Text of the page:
Shakespeare once wrote: “The evil that men do lives after them; the good is oft interred with their bones.” With all due respect to the Bard, I believe that the good that people do lives on as well.
Thirteen years ago, at the age of eighty-one, my dad died quietly in his kitchen while making his morning coffee. My dad was an average guy and a wonderful dad. Soon after his death, I would learn something that would change how I was to remember him and how I would live the rest of my life.
The story begins in the 1950s when I was ten. My entire life was the New York Yankees. On rare and exuberant occasions, Dad and I would head for Yankee Stadium for a double header.
Down the street from me—and a world apart—lived another Yankee fan, Stanley. Stanley was from a family of six who lived in a converted garage. His dad was blind, his mom was overworked yet always had a warm smile, and Stanley was always in and out of trouble. One day he surprised everyone by winning an essay contest, and the prize was tickets to a Yankees game. Because none of his family members could take him to the game, Stanley began asking every adult he knew: his teachers, his principal, his priest. No takers. When I mentioned Stanley’s quandary to my dad, he said, “Let’s do it.”
Mind you, Stanley and I were not close. We were in the same grade, and once or twice we might have played catch or sat in his garage loft to study his autograph collection. But mostly we ignored each other. Yet we went to that game.
Soon after arriving at the stadium, Stanley set off on his own to explore. My dad loved Stanley’s spirit. “Is that Stanley over there in the bleachers?” It was. Near the end of the game, when we wondered if Yankee Stadium had swallowed Stanley alive, we heard the stadium announcer summon security to the Yankees dugout. Stanley was leaning over the roof asking players for autographs. After reuniting with Stanley at the stadium office, we rode the elevated subway back up to the Bronx, exhausted and happy.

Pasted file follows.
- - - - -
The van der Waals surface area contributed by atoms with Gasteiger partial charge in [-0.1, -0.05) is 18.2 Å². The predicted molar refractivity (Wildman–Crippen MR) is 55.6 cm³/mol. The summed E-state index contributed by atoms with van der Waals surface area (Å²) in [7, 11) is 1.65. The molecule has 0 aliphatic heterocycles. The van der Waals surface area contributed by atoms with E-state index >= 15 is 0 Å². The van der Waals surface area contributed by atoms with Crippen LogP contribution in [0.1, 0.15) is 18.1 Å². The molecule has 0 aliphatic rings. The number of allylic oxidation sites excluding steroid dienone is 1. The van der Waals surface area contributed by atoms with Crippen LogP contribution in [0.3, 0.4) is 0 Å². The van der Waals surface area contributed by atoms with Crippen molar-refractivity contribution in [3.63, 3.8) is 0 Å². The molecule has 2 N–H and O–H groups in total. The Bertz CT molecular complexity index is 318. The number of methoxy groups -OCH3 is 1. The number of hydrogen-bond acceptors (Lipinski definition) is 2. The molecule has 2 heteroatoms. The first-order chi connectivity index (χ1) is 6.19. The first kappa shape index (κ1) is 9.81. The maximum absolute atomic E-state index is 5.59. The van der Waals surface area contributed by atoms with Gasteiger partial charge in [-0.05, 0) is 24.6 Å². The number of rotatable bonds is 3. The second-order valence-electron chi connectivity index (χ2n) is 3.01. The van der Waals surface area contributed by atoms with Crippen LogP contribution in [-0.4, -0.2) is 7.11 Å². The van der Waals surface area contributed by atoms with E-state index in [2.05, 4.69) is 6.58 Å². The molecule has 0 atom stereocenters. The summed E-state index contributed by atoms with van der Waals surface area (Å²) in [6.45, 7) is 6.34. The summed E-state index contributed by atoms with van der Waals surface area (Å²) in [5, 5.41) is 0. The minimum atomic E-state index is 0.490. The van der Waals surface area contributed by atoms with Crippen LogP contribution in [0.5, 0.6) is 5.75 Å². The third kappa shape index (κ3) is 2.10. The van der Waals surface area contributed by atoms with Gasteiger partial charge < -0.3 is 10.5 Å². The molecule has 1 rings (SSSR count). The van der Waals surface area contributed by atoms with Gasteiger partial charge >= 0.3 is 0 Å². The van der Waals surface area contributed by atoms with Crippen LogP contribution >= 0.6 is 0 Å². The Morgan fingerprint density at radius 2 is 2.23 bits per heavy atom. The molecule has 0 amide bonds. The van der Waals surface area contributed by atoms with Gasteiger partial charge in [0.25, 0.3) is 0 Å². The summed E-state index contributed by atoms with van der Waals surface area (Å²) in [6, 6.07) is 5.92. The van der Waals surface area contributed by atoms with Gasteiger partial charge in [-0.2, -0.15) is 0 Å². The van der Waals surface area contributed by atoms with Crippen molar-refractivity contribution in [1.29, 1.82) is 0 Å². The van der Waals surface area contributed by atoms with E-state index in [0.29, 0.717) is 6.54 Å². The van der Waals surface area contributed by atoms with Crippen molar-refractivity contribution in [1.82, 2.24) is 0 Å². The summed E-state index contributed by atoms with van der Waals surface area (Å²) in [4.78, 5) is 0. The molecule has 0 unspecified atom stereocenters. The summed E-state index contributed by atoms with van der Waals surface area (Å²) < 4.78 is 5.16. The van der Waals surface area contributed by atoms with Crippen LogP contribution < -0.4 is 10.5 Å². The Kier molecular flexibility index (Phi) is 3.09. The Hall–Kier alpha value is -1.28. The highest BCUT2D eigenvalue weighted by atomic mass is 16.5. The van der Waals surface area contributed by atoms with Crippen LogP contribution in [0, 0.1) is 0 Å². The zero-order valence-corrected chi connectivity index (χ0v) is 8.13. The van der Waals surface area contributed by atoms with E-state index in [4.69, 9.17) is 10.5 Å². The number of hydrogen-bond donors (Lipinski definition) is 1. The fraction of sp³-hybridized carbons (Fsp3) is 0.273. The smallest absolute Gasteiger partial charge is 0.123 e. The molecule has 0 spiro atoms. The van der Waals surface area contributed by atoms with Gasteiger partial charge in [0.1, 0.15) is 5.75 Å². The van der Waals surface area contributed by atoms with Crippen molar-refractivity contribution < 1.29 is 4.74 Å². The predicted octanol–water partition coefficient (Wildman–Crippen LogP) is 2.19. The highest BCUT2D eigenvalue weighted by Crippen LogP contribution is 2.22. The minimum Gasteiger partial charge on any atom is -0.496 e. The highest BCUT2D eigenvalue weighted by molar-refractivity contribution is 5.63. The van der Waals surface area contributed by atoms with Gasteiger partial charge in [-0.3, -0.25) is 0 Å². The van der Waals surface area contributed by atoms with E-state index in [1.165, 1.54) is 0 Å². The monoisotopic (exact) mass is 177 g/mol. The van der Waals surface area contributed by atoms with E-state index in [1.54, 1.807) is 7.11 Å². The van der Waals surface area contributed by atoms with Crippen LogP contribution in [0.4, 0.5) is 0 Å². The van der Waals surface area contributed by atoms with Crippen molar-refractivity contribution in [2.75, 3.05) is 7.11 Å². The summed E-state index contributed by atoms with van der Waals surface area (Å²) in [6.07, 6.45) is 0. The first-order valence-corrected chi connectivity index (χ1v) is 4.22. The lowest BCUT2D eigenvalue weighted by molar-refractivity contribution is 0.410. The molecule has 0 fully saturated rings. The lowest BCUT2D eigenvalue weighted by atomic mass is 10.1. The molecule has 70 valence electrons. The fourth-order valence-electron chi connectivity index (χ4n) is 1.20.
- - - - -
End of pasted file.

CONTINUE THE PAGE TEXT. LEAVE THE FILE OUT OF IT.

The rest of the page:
And I forgot about Stanley and that day for the next forty years, until the evening of my dad’s funeral.
The director entered the parlor and whispered that I had a phone call. It was Stanley. He had seen notice of my dad’s death and wanted to pay his respects. He recalled vividly that Saturday forty years ago, a day that would remain with him through juvenile detention and longer incarcerations. He told me, “Your dad believed in me when no one else would.” He said he’d had some tough times, but eventually finished college and earned a master’s degree in social work. “Now I counsel kids who are in trouble like I was. Every day I try to do for someone what your dad did for me.”
I hung up and sat there, my dad lying in the next room—an average guy, a wonderful dad, and someone who taught me the power of those little acts of goodness that live on after us.
Following a twenty-five-year career as a summer camp director, Howard Miller retired to Stuart Country Day School in Princeton, New Jersey, to fulfill a dream as a science teacher. Deeper into his retirement now, he plans to help young people catch fire for science in his new home of Charlottesville, Virginia.
If you enjoyed this essay, please consider making a tax-deductible contribution to This I Believe, Inc.